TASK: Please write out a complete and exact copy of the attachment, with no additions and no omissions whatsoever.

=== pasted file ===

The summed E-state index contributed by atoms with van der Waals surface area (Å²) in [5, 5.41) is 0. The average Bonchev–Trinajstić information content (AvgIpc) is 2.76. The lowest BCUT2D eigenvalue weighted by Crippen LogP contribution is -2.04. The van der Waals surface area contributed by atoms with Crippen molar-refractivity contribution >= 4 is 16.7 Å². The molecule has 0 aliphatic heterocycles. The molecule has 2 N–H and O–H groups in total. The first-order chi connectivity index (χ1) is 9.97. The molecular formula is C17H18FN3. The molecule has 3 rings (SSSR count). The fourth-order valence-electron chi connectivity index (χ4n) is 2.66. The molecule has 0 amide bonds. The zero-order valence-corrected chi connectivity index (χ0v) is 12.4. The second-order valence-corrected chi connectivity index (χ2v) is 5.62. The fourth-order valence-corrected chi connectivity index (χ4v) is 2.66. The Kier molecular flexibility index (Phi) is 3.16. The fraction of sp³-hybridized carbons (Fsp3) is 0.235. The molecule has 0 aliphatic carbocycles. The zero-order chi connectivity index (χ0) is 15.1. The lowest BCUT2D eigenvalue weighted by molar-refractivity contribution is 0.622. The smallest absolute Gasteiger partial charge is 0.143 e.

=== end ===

The summed E-state index contributed by atoms with van der Waals surface area (Å²) in [5, 5.41) is 0. The average Bonchev–Trinajstić information content (AvgIpc) is 2.76. The lowest BCUT2D eigenvalue weighted by Crippen LogP contribution is -2.04. The van der Waals surface area contributed by atoms with Crippen molar-refractivity contribution >= 4 is 16.7 Å². The molecule has 0 aliphatic heterocycles. The molecule has 2 N–H and O–H groups in total. The first-order chi connectivity index (χ1) is 9.97. The molecular formula is C17H18FN3. The molecule has 3 rings (SSSR count). The fourth-order valence-electron chi connectivity index (χ4n) is 2.66. The molecule has 0 amide bonds. The zero-order valence-corrected chi connectivity index (χ0v) is 12.4. The second-order valence-corrected chi connectivity index (χ2v) is 5.62. The fourth-order valence-corrected chi connectivity index (χ4v) is 2.66. The Kier molecular flexibility index (Phi) is 3.16. The fraction of sp³-hybridized carbons (Fsp3) is 0.235. The molecule has 0 aliphatic carbocycles. The zero-order chi connectivity index (χ0) is 15.1. The lowest BCUT2D eigenvalue weighted by molar-refractivity contribution is 0.622. The smallest absolute Gasteiger partial charge is 0.143 e.